Or does the brand still have some life left?
Mitsubishi has been scrambling for the past couple of years in order to ditch its "distressed" image of an automaker that aggressively discounts cars to target buyers on a tight budget. Last year in 2018, the Japanese automaker had its best sales year since 2007 but was still outsold more than two-to-one by the Toyota Corolla. The company's newly appointed CEO, Takao Kato, says the low-volume strategy in the US needs a rethink but pulling out of the market entirely is "probably" not an option. Mitsubishi will stay in the US (for now) but it needs to make some major changes in order to be successful.
"If you are a big-scale OEM, of course you will be able to secure a profit. But will that be appropriate for us too, at [Mitsubishi]?" Kato said in his first news conference as CEO. "This is something we believe we should deliberate on going forward."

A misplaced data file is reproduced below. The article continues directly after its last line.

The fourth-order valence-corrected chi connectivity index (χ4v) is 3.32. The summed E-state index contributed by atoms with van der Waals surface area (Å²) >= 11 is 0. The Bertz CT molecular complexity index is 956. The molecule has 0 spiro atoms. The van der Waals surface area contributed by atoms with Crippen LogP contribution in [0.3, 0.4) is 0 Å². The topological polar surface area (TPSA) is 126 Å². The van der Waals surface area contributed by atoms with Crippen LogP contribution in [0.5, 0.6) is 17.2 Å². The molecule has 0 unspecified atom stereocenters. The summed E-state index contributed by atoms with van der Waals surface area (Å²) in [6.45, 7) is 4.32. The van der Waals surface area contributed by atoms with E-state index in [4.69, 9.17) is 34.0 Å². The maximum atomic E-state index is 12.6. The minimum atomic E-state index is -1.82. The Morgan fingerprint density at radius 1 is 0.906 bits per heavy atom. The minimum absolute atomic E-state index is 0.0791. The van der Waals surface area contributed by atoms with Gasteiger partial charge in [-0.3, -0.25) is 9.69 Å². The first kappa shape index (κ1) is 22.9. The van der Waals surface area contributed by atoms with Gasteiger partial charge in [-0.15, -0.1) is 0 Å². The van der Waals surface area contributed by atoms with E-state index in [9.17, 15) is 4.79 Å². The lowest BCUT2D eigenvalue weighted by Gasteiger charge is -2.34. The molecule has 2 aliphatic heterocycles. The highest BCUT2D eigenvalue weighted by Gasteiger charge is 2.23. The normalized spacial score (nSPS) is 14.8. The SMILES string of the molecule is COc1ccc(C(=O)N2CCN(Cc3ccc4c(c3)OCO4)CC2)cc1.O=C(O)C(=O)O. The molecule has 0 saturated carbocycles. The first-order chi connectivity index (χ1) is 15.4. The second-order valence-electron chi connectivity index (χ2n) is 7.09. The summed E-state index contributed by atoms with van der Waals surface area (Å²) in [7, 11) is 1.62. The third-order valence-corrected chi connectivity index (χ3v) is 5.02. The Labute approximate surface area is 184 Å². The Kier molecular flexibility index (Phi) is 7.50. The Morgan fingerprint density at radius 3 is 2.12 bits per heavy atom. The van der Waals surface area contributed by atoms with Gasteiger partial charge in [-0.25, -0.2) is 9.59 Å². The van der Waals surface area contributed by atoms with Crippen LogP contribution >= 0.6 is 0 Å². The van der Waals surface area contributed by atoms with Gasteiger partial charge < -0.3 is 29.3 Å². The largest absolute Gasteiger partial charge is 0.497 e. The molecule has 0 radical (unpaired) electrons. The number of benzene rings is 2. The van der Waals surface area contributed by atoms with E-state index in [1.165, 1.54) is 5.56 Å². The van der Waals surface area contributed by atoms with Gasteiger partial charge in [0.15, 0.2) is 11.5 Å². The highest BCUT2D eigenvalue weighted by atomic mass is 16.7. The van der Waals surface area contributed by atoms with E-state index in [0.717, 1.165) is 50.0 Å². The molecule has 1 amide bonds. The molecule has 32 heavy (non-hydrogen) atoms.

In order to help Mitsubishi succeed, Kato will implement the "small but beautiful" strategy created by his predecessor, Osamu Masuko. This strategy involves focusing on profitability with steady growth rather than attempting to capitalize on rapid volume expansion.
Mitsubishi's plans through 2021 include a new SUV (possibly with the Pajero or Montero names), a next-generation Outlander PHEV, a possible midsize pickup truck, and a refreshed Outlander Sport. The company will also play to its strengths by building small cars for emerging markets like Southeast Asia.
Despite Mitsubishi finding success in emerging markets, it isn't ready to give up on the US. "It's not easy to be in that market," Kato said in reference to the US. "Sales are being continued. North America is one of the biggest markets. Therefore, exiting from the sales market would probably not be an option."
Since Mitsubishi has been lumped in with the Renault-Nissan Alliance, we think the Japanese automaker stands a chance at turning its fortunes around.